Ex-KKR Pros Offer Rather LP-Friendly Fund Terms

While all for aligning their interests with those of limited partners, buyout pros will have to hope the exceptionally LP-friendly partnership terms offered by Public Pension Capital Management don’t spread too broadly. Then again, most funds don’t present investors with quite the risks this particular debut offering does.

At its mid-September meeting the Oregon Investment Council, which manages the roughly $59 billion Oregon Public Employees Retirement Fund, conditionally approved a $100 million commitment to Public Pension Capital LP, an evergreen fund with an initial $500 million target.

Launched by two former investment professionals at Kohlberg Kravis Roberts & Co., Perry Golkin and Michael Tokarz (also chairman and portfolio head of business development company MVC Capital), the firm plans to pursue a generalist strategy, acquiring or taking minority stakes in small to mid-sized companies in such industries as consumer products, energy, financial services, health care, industrials and specialty chemicals. Through a spokesman Tokarz declined a request for an interview, while I was unable to reach Golkin for comment.

The state’s commitment is contingent on Public Pension Capital securing at least $500 million in total commitments within a year, according to a document presented at the Oregon Investment Council meeting; the firm’s aim, the document says, is to try to line up four more commitments of $100 million each from other “prominent public pension funds.” The proposed terms suggest that Golkin and Tokarz want LPs to feel they are getting a far better deal than they can with other buyout shops.

“I’ve known them for a long time,” said Jay Fewel, senior investment officer in charge of private equity for the pension fund, referring to Golkin and Tokarz. “They’re very well connected, very sharp. What they’re proposing is not without risk by any means.” But, he added, “We felt if they’re able to execute, from an economic perspective it’s potentially attractive. Time will tell.”

Here is a quick breakdown of the major terms:

* The firm would have an annual operating budget determined by an advisory board comprising members of the initial investors in the fund; the budget, in turn, would determine annual management fees. Fewel said he expected the average management fee over the first five years to be about 1 percent.

* The investment professionals would collect a carried interest after returning management fees and generating a preferred return of 4 percent for investors. After that the carried interest would be 5 percent for producing an “annually compounded rate of return between 4 percent and 8 percent,” according to the document, and 10 percent for producing a return above 8 percent. It’s not clear if there would be catch-ups.

* The firm anticipates holding an initial closing on March 31, 2013; under its proposed evergreen structure the fund would open to new investors every year on that date, as well as allow prior investors to add more to the pot. Investors must commit to a three-year lock-up of capital, after which they can choose not to have any more money drawn down should there be undrawn commitments.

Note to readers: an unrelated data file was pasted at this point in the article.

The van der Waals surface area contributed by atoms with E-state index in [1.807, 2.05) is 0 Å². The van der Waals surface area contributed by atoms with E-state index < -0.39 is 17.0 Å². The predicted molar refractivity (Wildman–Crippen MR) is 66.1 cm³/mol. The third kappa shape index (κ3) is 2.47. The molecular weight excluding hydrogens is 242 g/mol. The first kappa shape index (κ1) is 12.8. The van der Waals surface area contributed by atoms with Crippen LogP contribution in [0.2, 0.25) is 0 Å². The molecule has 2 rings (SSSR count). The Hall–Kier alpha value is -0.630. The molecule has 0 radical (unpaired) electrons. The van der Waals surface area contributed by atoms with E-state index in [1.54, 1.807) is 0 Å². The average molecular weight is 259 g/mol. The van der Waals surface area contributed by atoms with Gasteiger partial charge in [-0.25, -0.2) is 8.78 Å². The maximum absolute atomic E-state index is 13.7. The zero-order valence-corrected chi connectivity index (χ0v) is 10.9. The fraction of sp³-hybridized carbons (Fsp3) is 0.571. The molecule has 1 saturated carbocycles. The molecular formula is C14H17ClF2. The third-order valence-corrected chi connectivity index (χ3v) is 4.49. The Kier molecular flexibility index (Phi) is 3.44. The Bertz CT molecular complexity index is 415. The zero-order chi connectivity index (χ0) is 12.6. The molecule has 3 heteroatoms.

* In addition to approving the annual operating budget, the advisory board would have especially strong governance rights, including the ability to fire and replace Golkin as CEO.

* Should active capital commitments fall below $500 million, the Oregon pension fund would not have to fund fees or capital calls until the board approves a new operating budget; the pension fund could also decline to make future capital calls without penalty.

Will LPs besides the Oregon pension fund go for it?…

Subscribers to sister publication Buyouts can read the rest of this column on our Web site.

Image Credit: Artwork by Shutterstock

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1 Comment

  • I’m sure most have heard of fund managers with 1% management fees but, that’s extremely LP-friendly with the carry only at 5% maxing out at 10% depending on the returns produced. I’m curious why they decided on such a low carry of 5% though. It makes perfect since to reduce your management fees to show that you and your firm are focused on producing returns, but what does reducing the carry by 25-50% of the average amount say? It would seem to say one of two things:
    1)we are all about producing returns for LPs and not ourselves (which doesn’t make sense)
    2)We really want to raise a debut fund so we are giving LPs all the leverage over us.
    I can’t say that either of the two reflects extremely confident individuals. Terms almost sound desperate. I understand that many stories read that overall fundraising has been lower in recent years, but one should have confidence in what you plan to do and terms usually reflect that. These don’t so much. Despite all that, just because so many blogs and articles have said it’s not the best time to raise a new fund doesn’t mean that it can’t be done. Those stories are only media hype and their interpretation of the present situation, not an understanding of the landscape in the long run. Things go in cycles…and the next cycle is about to begin.

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